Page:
Our father among the saints Gregory Palamas (1296-1359), Archbishop of Thessalonica, was a monk of Mount Athos in Greece (at Vatopedi Monastery and Esphigmenou Monastery), and later became Archbishop of Thessalonica. He was a preeminent theologian and a proponent of hesychastic theology. His feast days in the Church are November 14 and the second Sunday of Great Lent.
He maintained the Orthodox doctrine that it remains impossible to know God in his essence (God in himself), but possible to know God in his energies (to know what God does, and who he is in relation to the creation and to man), as God reveals himself to humanity. In doing so, he made reference to the Cappadocian Fathers and other early Christian writers.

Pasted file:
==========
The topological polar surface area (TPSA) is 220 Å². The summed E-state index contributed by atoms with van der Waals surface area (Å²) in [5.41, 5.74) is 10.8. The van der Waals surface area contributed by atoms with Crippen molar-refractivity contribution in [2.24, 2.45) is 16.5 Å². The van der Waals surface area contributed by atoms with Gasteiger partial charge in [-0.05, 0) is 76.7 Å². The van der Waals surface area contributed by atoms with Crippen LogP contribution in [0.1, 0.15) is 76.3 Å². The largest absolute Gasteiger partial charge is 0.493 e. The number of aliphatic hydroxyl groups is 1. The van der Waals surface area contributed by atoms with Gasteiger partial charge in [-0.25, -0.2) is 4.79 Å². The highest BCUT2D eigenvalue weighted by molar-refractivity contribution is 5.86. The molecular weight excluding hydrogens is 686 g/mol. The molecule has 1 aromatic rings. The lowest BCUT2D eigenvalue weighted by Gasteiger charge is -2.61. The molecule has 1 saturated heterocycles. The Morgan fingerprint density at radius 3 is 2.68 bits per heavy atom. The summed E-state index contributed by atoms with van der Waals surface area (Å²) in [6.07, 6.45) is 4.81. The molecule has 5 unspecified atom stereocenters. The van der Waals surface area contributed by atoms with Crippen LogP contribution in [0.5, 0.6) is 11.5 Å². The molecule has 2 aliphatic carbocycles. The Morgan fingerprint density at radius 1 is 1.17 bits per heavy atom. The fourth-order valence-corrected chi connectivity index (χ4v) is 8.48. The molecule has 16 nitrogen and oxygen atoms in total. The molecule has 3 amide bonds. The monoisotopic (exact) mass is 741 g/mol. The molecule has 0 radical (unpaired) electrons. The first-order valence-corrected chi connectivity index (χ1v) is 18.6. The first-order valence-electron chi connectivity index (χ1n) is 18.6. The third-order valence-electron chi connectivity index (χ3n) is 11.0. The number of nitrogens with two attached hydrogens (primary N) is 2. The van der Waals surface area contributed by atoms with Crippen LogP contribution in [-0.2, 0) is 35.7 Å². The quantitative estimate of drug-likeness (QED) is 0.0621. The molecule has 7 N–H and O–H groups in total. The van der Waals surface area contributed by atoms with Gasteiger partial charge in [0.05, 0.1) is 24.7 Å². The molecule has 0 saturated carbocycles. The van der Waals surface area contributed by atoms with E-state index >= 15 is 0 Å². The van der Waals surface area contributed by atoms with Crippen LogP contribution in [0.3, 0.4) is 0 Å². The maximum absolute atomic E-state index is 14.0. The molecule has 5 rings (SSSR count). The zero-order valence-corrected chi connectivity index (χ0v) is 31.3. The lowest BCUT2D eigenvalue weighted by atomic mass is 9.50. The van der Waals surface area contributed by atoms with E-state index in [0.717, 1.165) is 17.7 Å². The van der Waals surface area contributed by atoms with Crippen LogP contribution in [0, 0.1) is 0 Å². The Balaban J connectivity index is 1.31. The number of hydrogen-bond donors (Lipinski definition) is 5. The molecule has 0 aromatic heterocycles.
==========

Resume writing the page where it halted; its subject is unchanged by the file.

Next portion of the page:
He continually stressed the Biblical vision of the human person as a united whole, both body and soul. Thus, he argued that the physical side of hesychastic prayer was an integral part of the contemplative monastic way, and that the claim by some of the monks of seeing the uncreated light was indeed legitimate. Like St. Simeon the New Theologian, he also laid great stress in his spiritual teaching on the vision of the divine light.